Love, Lucy is the New School Free Press’ weekly advice column, where editors share thoughtfully researched solutions to questions about love and life. Send submissions via email to or through Love, Lucy’s official GoogleForm.


“How do I get over a breakup that happened over a year ago?”

When going through a breakup, it’s easy to think the pain will never go away. As time passes, if you are still not over it, it can get even more frustrating. It´s normal: We don’t like losing control of our lives, and that is what feelings do to us, we want difficult feelings to be over as soon as possible. But in the rush of getting over the relationship and numbing our feelings, we can make a few of mistakes.

“It is time plus work that gets you to the other side,” says “The Breakup Bible” author, Rachel Sussman. Gaining control of our emotions, and our lives, doesn’t happen in the blink of an eye, but I assure you, it happens. It just takes a few adjustments that won’t only help you truly overcome your breakup, but will also lead to a better, stronger you.

Clinical professional counsellor and relationship coach Rachel Dack says grieving is key, regardless of the unpleasant emotions. “It is important to gain real closure by accepting your loss, approaching your emotions without judgment, learning from your relationship and breakup, and affirming your worthiness of love and happiness.”

Dack suggests keeping your distance from your former partner. Contact might lead to further romantic feelings, which are what you want to get rid of.

Looking at your life beyond this person is the second part of the process. “Focus on taking care of yourself, surrounding yourself with supportive friends and family, and investing time in your passions, hobbies, dreams, goals, and interests.” This is an opportunity to fill your life with meaningful things that will keep you interested and focused on something other than the past. Read a book, pick up a new hobby, work on a new project: All these things will boost your self esteem.

“Be kind to yourself and remind yourself you will get through it,” Dack says.

Ancient Persian poet, Attar of Nishapur, told the story of a Sultan who asked his wise men for a proverb that would bring him happiness in difficult times. “This too shall pass” was what his men came up with. Most things are temporary, including your heartbreak. With time, feelings eventually change. Look forward to that point, and focus on making yourself happy while you get there.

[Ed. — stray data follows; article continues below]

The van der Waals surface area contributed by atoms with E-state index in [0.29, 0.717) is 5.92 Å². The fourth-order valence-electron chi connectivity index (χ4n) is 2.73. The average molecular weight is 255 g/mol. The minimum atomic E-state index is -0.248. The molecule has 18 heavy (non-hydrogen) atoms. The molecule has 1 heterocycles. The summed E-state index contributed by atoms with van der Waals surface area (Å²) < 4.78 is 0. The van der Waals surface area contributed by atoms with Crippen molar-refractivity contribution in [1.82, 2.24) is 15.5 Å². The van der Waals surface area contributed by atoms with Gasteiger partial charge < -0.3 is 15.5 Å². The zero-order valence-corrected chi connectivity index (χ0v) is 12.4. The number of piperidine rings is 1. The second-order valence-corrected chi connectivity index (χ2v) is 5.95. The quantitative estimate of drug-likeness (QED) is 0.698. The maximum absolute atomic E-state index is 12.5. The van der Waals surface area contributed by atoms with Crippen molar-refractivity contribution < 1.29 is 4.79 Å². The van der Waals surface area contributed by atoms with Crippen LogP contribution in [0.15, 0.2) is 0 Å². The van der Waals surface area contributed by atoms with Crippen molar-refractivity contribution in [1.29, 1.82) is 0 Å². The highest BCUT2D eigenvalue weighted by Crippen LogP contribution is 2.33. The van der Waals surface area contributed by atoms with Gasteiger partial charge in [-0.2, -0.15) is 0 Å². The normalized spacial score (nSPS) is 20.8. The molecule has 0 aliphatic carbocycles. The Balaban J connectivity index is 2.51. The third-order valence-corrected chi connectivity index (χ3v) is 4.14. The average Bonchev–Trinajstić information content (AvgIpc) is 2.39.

“Is jealousy a part of love, or war?”

In Shakespeare’s play, Othello, the protagonist kills his wife, Desdemona, after the play’s antagonist, Iago, falsely tells him that she is cheating on him. Following the revelation that he’s been lied to, Othello, already overtaken by jealousy and betrayal, kills himself as well.

In this story, Othello acted out of jealousy, which stemmed from his love for his wife and the idea that she was sleeping with another man. He was at war with Iago, with Desdemona, and ultimately, with himself, as he struggled with his complicated, rageful feelings.

In reality, we should probably funnel our feelings of jealousy in a way that does not include murder and suicide.  

Based on philosophical understanding, New School Philosophy professor James Dodd says to avoid love — and war — altogether.  He explains jealousy as the fear of losing something you possess, while envy is wanting something you don’t have.

“When love is crazy and destructive, it is usually about possession,” Dodd says. This is because we feel we are losing something of ourselves that makes us whole. However, he explains this as “magical thinking,” because, he says, “we are never complete.”

According to this line of thinking, we believe that by being merged with another person we will be complete, but in truth, love cannot complete us.

Nevertheless, we fall into the illusion that we will lose ourselves without this person, and in jealousy, we appeal to violence in order “to get rid of the threat,” Dodd says. But we can never get rid of people altogether, he says, so instead:…We should just try to avoid love.

“Love comes with possession,” Dodd says, “which will inevitably lead to war.”


Header by Alex Gilbeaux.

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